Having completed the tree work back in February, the cemetery was finally ready for some much needed site work. S.Vecchione Inc. of Oreland brought in several pieces of equipment to do the job.
Several large piles of debris needed to be cleared to prepare for the final grading
A mini excavator is useful for pulling out rotted tree stumps, compacting the back fill and moving small piles of debris.
This tracked skid steer loader has an attachment that can grip logs.
This machine was also used to re-contour the ground on the uphill side of the cemetery to keep rain water away from flowing into the stone wall and undermining the foundation.
After fine tuning the final grade, grass seed and straw mulch was spread to minimize erosion. In about a month the site will be green with new grass.
Special thanks to Tory Vecchione for bringing his equipment, experience, and professionalism to the project. A beautiful job!
Eleven months after the completion of the Cemetery Survey and Condition Assessment Report we are able to begin the tree work. The work was delayed when we were forced to replace our original arborist. It took several months doing walk-throughs and collecting bids before selecting Cox and Company to do the work.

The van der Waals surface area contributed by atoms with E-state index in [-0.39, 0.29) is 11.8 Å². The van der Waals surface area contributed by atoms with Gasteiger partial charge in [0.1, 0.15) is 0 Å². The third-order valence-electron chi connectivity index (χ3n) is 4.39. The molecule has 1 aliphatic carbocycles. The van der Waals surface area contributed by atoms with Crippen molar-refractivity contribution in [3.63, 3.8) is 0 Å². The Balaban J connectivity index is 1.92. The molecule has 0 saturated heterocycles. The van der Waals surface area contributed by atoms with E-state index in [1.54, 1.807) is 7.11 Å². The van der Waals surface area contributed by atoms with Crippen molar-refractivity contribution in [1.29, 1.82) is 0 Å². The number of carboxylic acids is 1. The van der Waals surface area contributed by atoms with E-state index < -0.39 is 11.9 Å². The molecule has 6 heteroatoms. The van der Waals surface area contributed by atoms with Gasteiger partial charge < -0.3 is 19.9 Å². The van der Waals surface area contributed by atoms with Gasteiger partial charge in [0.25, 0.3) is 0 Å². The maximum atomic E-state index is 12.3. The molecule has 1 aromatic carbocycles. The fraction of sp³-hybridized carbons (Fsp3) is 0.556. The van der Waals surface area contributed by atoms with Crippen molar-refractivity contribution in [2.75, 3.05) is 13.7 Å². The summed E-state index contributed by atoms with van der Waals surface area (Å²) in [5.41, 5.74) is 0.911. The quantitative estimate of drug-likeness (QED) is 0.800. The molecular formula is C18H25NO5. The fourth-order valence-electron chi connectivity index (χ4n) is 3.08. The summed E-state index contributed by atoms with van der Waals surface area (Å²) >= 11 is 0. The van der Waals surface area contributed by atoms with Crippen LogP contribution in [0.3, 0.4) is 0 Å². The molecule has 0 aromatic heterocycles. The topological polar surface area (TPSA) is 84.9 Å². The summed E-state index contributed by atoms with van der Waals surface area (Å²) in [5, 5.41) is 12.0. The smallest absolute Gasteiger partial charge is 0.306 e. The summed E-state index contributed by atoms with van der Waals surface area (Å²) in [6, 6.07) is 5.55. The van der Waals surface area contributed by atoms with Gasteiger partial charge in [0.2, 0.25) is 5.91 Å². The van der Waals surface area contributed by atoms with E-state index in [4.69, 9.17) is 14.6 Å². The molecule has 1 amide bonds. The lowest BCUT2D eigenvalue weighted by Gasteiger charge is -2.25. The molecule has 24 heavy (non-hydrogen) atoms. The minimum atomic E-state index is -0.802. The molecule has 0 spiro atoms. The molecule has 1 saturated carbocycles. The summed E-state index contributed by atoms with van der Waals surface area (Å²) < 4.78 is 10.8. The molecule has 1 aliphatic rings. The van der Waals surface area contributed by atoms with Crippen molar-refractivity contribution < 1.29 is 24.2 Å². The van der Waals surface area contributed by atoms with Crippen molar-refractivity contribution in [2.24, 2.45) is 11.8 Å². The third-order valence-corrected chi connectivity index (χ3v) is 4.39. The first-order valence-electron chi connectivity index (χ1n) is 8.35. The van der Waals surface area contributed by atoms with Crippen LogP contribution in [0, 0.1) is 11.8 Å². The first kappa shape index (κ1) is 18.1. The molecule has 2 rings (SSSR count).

Cox and Company used a tracked, self-propelled, high reach. This special piece of equipment is well suited for sites that are tough to access and can easily reach the top of this 60′ Sassafras.
John Cox cuts the limbs of this 50′ Maple and uses ropes to lower them to the ground.
The close proximity of the grave stones make this work quite challenging. The ground crew receives the limbs and carries them out of the graveyard.
The boom on the high reach is long enough to extend deep into the graveyard while remaining outside of the cemetery walls. Any one of these trees could be blown down in a storm causing catastrophic damage to the cemetery.
The removal of these trees helped to eliminate what was perhaps the cemetery’s greatest threat. Thanks so much to John Cox and his crew for a job well done!